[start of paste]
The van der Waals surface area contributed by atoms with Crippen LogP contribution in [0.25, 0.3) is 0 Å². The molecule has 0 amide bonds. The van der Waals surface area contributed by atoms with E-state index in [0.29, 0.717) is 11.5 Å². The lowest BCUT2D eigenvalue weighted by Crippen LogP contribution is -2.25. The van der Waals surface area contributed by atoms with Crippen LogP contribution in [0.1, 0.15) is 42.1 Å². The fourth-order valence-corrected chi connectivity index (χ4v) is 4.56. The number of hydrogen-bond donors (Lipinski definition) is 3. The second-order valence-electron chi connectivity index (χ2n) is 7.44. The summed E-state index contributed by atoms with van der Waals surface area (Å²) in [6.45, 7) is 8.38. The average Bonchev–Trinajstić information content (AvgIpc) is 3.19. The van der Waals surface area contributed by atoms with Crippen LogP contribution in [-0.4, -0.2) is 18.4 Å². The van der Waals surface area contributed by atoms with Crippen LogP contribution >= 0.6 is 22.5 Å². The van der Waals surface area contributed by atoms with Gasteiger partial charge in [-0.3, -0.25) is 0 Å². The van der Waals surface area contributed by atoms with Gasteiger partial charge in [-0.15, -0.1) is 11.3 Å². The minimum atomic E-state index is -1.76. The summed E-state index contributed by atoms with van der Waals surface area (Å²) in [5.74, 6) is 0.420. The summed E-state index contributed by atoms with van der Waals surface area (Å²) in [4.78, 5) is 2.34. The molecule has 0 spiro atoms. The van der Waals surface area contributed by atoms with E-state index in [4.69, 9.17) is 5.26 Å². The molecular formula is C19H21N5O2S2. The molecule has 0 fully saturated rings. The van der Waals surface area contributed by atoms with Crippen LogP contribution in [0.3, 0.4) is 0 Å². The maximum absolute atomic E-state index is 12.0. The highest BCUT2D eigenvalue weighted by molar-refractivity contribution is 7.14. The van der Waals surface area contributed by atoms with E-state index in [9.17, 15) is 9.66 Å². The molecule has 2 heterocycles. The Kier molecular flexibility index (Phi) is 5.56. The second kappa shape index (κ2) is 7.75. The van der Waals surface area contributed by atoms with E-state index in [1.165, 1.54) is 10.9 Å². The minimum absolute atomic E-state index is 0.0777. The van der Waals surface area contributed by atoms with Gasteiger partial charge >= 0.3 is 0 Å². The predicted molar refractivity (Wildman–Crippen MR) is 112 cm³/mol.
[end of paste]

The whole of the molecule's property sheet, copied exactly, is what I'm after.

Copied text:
The van der Waals surface area contributed by atoms with Crippen LogP contribution in [0.25, 0.3) is 0 Å². The molecule has 0 amide bonds. The van der Waals surface area contributed by atoms with E-state index in [0.29, 0.717) is 11.5 Å². The lowest BCUT2D eigenvalue weighted by Crippen LogP contribution is -2.25. The van der Waals surface area contributed by atoms with Crippen LogP contribution in [0.1, 0.15) is 42.1 Å². The fourth-order valence-corrected chi connectivity index (χ4v) is 4.56. The number of hydrogen-bond donors (Lipinski definition) is 3. The second-order valence-electron chi connectivity index (χ2n) is 7.44. The summed E-state index contributed by atoms with van der Waals surface area (Å²) in [6.45, 7) is 8.38. The average Bonchev–Trinajstić information content (AvgIpc) is 3.19. The van der Waals surface area contributed by atoms with Crippen LogP contribution in [-0.4, -0.2) is 18.4 Å². The van der Waals surface area contributed by atoms with Crippen LogP contribution >= 0.6 is 22.5 Å². The van der Waals surface area contributed by atoms with Gasteiger partial charge in [-0.3, -0.25) is 0 Å². The van der Waals surface area contributed by atoms with Gasteiger partial charge in [-0.15, -0.1) is 11.3 Å². The minimum atomic E-state index is -1.76. The summed E-state index contributed by atoms with van der Waals surface area (Å²) in [5.74, 6) is 0.420. The summed E-state index contributed by atoms with van der Waals surface area (Å²) in [4.78, 5) is 2.34. The molecule has 0 spiro atoms. The van der Waals surface area contributed by atoms with E-state index in [4.69, 9.17) is 5.26 Å². The molecular formula is C19H21N5O2S2. The molecule has 0 fully saturated rings. The van der Waals surface area contributed by atoms with Crippen LogP contribution in [0.3, 0.4) is 0 Å². The maximum absolute atomic E-state index is 12.0. The highest BCUT2D eigenvalue weighted by molar-refractivity contribution is 7.14. The van der Waals surface area contributed by atoms with E-state index in [9.17, 15) is 9.66 Å². The molecule has 2 heterocycles. The Kier molecular flexibility index (Phi) is 5.56. The second kappa shape index (κ2) is 7.75. The van der Waals surface area contributed by atoms with E-state index in [1.165, 1.54) is 10.9 Å². The minimum absolute atomic E-state index is 0.0777. The van der Waals surface area contributed by atoms with Gasteiger partial charge >= 0.3 is 0 Å². The predicted molar refractivity (Wildman–Crippen MR) is 112 cm³/mol.